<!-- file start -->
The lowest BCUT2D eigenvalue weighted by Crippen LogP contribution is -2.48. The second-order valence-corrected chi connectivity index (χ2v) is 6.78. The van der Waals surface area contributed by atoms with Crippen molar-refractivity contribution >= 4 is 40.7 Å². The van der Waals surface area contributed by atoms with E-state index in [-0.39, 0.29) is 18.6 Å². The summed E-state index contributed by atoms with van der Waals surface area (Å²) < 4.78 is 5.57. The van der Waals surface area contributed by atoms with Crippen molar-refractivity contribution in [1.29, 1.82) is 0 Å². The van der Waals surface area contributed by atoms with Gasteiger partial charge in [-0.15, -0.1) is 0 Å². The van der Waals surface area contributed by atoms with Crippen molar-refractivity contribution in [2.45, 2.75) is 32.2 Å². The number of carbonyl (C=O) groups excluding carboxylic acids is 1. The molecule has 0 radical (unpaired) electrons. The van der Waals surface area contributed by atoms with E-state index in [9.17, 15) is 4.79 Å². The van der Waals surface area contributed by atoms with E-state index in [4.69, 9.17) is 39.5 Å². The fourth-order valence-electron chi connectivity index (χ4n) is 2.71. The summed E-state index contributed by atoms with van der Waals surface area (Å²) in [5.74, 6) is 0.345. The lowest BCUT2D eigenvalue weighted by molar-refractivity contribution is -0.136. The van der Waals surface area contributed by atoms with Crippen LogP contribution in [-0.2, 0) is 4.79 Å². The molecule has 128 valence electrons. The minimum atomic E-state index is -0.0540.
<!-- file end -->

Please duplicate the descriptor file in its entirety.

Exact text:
The lowest BCUT2D eigenvalue weighted by Crippen LogP contribution is -2.48. The second-order valence-corrected chi connectivity index (χ2v) is 6.78. The van der Waals surface area contributed by atoms with Crippen molar-refractivity contribution >= 4 is 40.7 Å². The van der Waals surface area contributed by atoms with E-state index in [-0.39, 0.29) is 18.6 Å². The summed E-state index contributed by atoms with van der Waals surface area (Å²) < 4.78 is 5.57. The van der Waals surface area contributed by atoms with Crippen molar-refractivity contribution in [1.29, 1.82) is 0 Å². The van der Waals surface area contributed by atoms with Gasteiger partial charge in [-0.15, -0.1) is 0 Å². The van der Waals surface area contributed by atoms with Crippen molar-refractivity contribution in [2.45, 2.75) is 32.2 Å². The number of carbonyl (C=O) groups excluding carboxylic acids is 1. The molecule has 0 radical (unpaired) electrons. The van der Waals surface area contributed by atoms with E-state index in [9.17, 15) is 4.79 Å². The van der Waals surface area contributed by atoms with E-state index in [4.69, 9.17) is 39.5 Å². The fourth-order valence-electron chi connectivity index (χ4n) is 2.71. The summed E-state index contributed by atoms with van der Waals surface area (Å²) in [5.74, 6) is 0.345. The lowest BCUT2D eigenvalue weighted by molar-refractivity contribution is -0.136. The van der Waals surface area contributed by atoms with Crippen LogP contribution in [-0.2, 0) is 4.79 Å². The molecule has 128 valence electrons. The minimum atomic E-state index is -0.0540.